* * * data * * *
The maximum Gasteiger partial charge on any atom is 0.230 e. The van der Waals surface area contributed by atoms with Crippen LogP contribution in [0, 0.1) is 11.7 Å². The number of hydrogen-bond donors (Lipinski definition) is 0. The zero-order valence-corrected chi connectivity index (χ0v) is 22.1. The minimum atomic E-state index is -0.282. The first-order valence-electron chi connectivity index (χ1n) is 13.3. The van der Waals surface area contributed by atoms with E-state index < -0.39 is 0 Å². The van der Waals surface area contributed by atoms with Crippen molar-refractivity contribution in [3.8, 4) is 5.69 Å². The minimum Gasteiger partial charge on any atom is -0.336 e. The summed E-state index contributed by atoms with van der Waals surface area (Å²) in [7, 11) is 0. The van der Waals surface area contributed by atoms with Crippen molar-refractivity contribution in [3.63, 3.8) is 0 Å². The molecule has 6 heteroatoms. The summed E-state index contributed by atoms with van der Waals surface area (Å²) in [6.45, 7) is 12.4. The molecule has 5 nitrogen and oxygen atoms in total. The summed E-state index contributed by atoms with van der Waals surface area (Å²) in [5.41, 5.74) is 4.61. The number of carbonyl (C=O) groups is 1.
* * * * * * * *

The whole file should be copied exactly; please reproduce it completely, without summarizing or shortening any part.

The maximum Gasteiger partial charge on any atom is 0.230 e. The van der Waals surface area contributed by atoms with Crippen LogP contribution in [0, 0.1) is 11.7 Å². The number of hydrogen-bond donors (Lipinski definition) is 0. The zero-order valence-corrected chi connectivity index (χ0v) is 22.1. The minimum atomic E-state index is -0.282. The first-order valence-electron chi connectivity index (χ1n) is 13.3. The van der Waals surface area contributed by atoms with E-state index < -0.39 is 0 Å². The van der Waals surface area contributed by atoms with Crippen molar-refractivity contribution in [3.8, 4) is 5.69 Å². The minimum Gasteiger partial charge on any atom is -0.336 e. The summed E-state index contributed by atoms with van der Waals surface area (Å²) in [7, 11) is 0. The van der Waals surface area contributed by atoms with Crippen molar-refractivity contribution in [3.63, 3.8) is 0 Å². The molecule has 6 heteroatoms. The summed E-state index contributed by atoms with van der Waals surface area (Å²) in [6.45, 7) is 12.4. The molecule has 5 nitrogen and oxygen atoms in total. The summed E-state index contributed by atoms with van der Waals surface area (Å²) in [5.41, 5.74) is 4.61. The number of carbonyl (C=O) groups is 1.